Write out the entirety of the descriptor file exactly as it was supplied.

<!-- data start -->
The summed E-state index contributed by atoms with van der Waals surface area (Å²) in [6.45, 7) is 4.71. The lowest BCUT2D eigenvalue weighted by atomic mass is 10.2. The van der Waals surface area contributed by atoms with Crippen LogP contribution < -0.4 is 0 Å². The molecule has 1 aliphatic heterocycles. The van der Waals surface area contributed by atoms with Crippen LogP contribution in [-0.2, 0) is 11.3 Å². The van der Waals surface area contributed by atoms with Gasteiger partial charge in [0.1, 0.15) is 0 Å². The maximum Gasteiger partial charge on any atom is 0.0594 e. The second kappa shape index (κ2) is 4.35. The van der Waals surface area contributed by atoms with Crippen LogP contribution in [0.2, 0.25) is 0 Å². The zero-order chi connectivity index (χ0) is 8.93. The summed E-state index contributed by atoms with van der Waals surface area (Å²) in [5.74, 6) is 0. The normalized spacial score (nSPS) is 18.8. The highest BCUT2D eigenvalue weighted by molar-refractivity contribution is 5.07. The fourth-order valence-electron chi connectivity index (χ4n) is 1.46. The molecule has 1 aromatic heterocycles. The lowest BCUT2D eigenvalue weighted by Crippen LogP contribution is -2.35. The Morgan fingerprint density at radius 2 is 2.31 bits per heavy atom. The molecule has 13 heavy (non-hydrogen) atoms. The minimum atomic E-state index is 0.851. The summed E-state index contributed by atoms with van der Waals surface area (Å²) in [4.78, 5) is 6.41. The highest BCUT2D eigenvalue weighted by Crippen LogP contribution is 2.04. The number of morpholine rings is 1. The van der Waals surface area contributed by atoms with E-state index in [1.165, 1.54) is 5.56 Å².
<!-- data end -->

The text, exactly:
The summed E-state index contributed by atoms with van der Waals surface area (Å²) in [6.45, 7) is 4.71. The lowest BCUT2D eigenvalue weighted by atomic mass is 10.2. The van der Waals surface area contributed by atoms with Crippen LogP contribution < -0.4 is 0 Å². The molecule has 1 aliphatic heterocycles. The van der Waals surface area contributed by atoms with Crippen LogP contribution in [-0.2, 0) is 11.3 Å². The van der Waals surface area contributed by atoms with Gasteiger partial charge in [0.1, 0.15) is 0 Å². The maximum Gasteiger partial charge on any atom is 0.0594 e. The second kappa shape index (κ2) is 4.35. The van der Waals surface area contributed by atoms with Crippen LogP contribution in [0.2, 0.25) is 0 Å². The zero-order chi connectivity index (χ0) is 8.93. The summed E-state index contributed by atoms with van der Waals surface area (Å²) in [5.74, 6) is 0. The normalized spacial score (nSPS) is 18.8. The highest BCUT2D eigenvalue weighted by molar-refractivity contribution is 5.07. The fourth-order valence-electron chi connectivity index (χ4n) is 1.46. The molecule has 1 aromatic heterocycles. The lowest BCUT2D eigenvalue weighted by Crippen LogP contribution is -2.35. The Morgan fingerprint density at radius 2 is 2.31 bits per heavy atom. The molecule has 13 heavy (non-hydrogen) atoms. The minimum atomic E-state index is 0.851. The summed E-state index contributed by atoms with van der Waals surface area (Å²) in [4.78, 5) is 6.41. The highest BCUT2D eigenvalue weighted by Crippen LogP contribution is 2.04. The number of morpholine rings is 1. The van der Waals surface area contributed by atoms with E-state index in [1.165, 1.54) is 5.56 Å².